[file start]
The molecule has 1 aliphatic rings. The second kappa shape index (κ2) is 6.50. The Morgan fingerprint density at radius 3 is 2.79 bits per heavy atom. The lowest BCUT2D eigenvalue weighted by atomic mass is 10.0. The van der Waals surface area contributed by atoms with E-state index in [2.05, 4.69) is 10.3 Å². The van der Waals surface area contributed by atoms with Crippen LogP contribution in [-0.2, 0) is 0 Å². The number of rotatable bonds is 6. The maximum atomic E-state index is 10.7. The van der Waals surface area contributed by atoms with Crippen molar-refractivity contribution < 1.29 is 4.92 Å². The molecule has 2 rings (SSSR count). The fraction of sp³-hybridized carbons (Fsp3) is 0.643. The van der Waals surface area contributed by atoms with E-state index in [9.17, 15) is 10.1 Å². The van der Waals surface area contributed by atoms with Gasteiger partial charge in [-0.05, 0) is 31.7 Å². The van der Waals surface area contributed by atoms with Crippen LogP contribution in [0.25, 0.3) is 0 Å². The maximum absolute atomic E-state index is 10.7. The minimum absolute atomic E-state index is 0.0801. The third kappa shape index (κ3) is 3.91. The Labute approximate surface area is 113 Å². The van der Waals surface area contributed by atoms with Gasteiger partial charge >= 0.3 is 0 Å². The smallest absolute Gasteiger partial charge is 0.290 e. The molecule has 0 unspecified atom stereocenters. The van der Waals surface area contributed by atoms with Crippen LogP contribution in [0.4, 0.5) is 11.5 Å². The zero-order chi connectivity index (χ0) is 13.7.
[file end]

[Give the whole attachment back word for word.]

The molecule has 1 aliphatic rings. The second kappa shape index (κ2) is 6.50. The Morgan fingerprint density at radius 3 is 2.79 bits per heavy atom. The lowest BCUT2D eigenvalue weighted by atomic mass is 10.0. The van der Waals surface area contributed by atoms with E-state index in [2.05, 4.69) is 10.3 Å². The van der Waals surface area contributed by atoms with Crippen LogP contribution in [-0.2, 0) is 0 Å². The number of rotatable bonds is 6. The maximum atomic E-state index is 10.7. The van der Waals surface area contributed by atoms with Crippen molar-refractivity contribution < 1.29 is 4.92 Å². The molecule has 2 rings (SSSR count). The fraction of sp³-hybridized carbons (Fsp3) is 0.643. The van der Waals surface area contributed by atoms with E-state index in [9.17, 15) is 10.1 Å². The van der Waals surface area contributed by atoms with Gasteiger partial charge in [-0.05, 0) is 31.7 Å². The van der Waals surface area contributed by atoms with Crippen LogP contribution in [0.25, 0.3) is 0 Å². The maximum absolute atomic E-state index is 10.7. The minimum absolute atomic E-state index is 0.0801. The third kappa shape index (κ3) is 3.91. The Labute approximate surface area is 113 Å². The van der Waals surface area contributed by atoms with Gasteiger partial charge >= 0.3 is 0 Å². The smallest absolute Gasteiger partial charge is 0.290 e. The molecule has 0 unspecified atom stereocenters. The van der Waals surface area contributed by atoms with Crippen LogP contribution in [0.4, 0.5) is 11.5 Å². The zero-order chi connectivity index (χ0) is 13.7.